Transportation Deployment Casebook/2021/Florida Streetcar

The early historic life-cycle of the Florida streetcar systemEdit

0. IntroductionEdit

Streetcar, or tram/trolley, is a major passenger transport mode in the late-nineteenth and early-twentieth-century urban cities and has become one of the icons of the cities in that time. Now, it can only be seen in a few cities as a heritage railway for tourist attraction or in museums.

First introduced to America in the form of “omnibus”, then after electrification, streetcar networks rapidly expanded in many cities in the United States and peaked in the early 1900s, and then declined after 1930. In Florida, between the period of 1894-1920, 15 urban areas developed streetcar systems.

This article looks into this period of time to provide a detailed life-cycle analysis of the streetcar system in Florida, United States, by conducting both qualitative analysis (US) and quantitative analysis. (dedicated to the state of Florida)

1. Qualitative AnalysisEdit

1.1 Before StreetcarsEdit

Before the invention of streetcars, the most common urban public transport in North American urban cities is horsebus or so-called omnibus driven by horses operating in regular lines in the city, it is regarded as the first kind of public transportation. While other stagecoaches or carriages are mostly private, the enlarged stagecoach adopted a hop-and-go mode. In 1827, the horsebus/omnibus service emerged in New York, operating on Broadway between Posh Bond St and the Battery (Ephemeral New York, 2011). However, despite the success of omnibus, it still can not fully satisfy the needs of public transport in urban areas. The maintenance of horses or other animals and the limited working hours of horses all limited the business. The industrial revolution prompts urban sprawl and population growth in 19th-century cities, which urges an improved service of public transport. To overcome this, omnibus operators were in the look of refinements that helped to cater for the demand, which propelled the invention of the streetcar. Meanwhile, the technology of the railway is advanced by the introduction of metal rail, and the invention of the steam engine provides the building blocks for the invention of the streetcar. From this, two pathways are developed to advance omnibus: elevated rails and locomotives powered. (Schultz)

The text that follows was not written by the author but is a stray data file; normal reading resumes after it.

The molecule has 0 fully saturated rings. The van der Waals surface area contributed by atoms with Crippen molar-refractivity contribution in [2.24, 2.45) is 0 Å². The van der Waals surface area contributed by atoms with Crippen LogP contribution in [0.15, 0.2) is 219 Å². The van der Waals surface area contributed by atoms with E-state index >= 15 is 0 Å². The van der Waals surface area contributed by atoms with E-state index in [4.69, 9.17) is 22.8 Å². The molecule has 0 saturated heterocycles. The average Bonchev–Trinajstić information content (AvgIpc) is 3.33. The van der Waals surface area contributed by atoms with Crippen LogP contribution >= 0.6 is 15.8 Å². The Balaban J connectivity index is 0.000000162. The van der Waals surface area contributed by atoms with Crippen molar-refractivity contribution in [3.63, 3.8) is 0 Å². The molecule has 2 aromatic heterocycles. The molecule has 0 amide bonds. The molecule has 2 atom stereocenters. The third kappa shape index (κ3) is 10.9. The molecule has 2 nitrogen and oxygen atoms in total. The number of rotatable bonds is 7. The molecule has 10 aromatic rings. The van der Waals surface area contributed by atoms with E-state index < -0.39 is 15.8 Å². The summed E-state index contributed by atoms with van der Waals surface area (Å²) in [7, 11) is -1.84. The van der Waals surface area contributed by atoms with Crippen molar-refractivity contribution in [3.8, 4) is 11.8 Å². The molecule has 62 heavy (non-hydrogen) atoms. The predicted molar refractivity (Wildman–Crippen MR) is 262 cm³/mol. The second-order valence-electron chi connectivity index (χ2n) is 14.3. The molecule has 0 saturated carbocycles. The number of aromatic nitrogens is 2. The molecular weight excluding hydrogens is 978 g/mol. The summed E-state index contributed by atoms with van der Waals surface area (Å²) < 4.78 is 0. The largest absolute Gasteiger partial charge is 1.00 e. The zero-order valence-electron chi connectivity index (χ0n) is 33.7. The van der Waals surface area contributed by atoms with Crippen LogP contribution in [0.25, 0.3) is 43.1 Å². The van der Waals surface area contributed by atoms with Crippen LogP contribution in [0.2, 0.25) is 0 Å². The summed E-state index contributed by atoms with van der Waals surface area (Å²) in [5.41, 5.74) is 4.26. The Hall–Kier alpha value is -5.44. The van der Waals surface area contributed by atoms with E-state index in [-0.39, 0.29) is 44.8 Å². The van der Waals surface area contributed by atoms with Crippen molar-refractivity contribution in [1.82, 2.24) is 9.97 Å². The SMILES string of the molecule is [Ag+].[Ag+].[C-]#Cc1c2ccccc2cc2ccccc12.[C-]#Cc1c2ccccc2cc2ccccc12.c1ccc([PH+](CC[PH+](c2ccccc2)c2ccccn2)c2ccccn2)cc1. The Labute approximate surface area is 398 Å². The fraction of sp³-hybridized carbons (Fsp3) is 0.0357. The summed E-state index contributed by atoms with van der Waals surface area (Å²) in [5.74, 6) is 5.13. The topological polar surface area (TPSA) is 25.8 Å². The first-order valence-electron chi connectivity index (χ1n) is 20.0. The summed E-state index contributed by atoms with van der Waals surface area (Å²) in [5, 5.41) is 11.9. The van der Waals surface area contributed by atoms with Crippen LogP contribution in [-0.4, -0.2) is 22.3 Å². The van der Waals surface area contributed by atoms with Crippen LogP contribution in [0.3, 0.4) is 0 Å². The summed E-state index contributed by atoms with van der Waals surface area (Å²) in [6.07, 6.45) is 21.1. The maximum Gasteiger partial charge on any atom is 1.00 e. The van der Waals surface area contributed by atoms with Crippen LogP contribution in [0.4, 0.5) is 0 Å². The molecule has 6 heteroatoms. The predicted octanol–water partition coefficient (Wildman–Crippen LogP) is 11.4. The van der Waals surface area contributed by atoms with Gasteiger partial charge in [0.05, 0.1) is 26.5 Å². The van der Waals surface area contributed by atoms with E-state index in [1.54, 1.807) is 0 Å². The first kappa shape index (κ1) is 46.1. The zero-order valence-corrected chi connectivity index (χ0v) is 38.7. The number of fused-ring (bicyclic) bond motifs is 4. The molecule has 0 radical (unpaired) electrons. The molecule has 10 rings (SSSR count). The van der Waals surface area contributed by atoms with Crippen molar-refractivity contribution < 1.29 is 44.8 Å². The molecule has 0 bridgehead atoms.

1.2 Invention and Technology EvolutionEdit

1.2.1 First recognized streetcar in the US

Based on the success of the omnibus, in 1832 John Stephenson introduced the first streetcar to New York. It was still driven by horses but running on a rail laid in the street on The Bowery. This innovative refinement allows streetcars to carry more passengers, increase the travel distance, and make the journey smoother. This improvement led to a rail network that had a larger coverage of the city. (Builders of Wooden Railway Cars, 2006)

1.2.2 Steam-powered streetcar

To substitute the primitive animal power, the steam engine was transplanted from rail locomotive to streetcar and defined as a tram dummy. Certain standards were established to ensure the operation of steam-powered trams will not cause disruption in the urban setting where lots of horses were still on-street. Safety prevention is done by enclosing the wheels, and the engine is confined to decrease the noise. To avoid generating a black fume of smoke, coke instead of coal is used as fuel. And to decrease the disruption of another emission steam, devices such as superheating and condenser were deployed to make it invisible. Despite all these efforts, steam-powered streetcars or steam dummies were hard to popularize due to the underpower issued caused by the limited engine room and the higher operating cost than traditional horse-powered ones. It is gradually replaced by electric power. (Wingler, 2019)

1.2.3 Cable-hauled streetcar

The cable-hauled streetcar is another motive alternation to improve the streetcar at the time. The cable technology has been employed by Andrew Hallidie in mines to transport ores and coals. But the idea of controlling the grip and release of the constantly rolling cable is an innovation that makes it possible to stop at the stations and to be used on streetcars in the city. After being designed by Andrew Hallidie, San Francisco was the first city in the world that owns a cable car. A powerhouse where steam engines are burning coals to provide power to drive the cable. The moving cable was put underground inside a channel, and the streetcar pulls on this cable through slots with the grip. (Cable Car Museum San Francisco) The hilly terrains in San Francisco make it an ideal operating environment for the cable car. However, the downside of the cable car system is the expensive construction cost. Hence, it is only feasible in highly demanded lines. (Schultz)

1.2.4 Elevated railway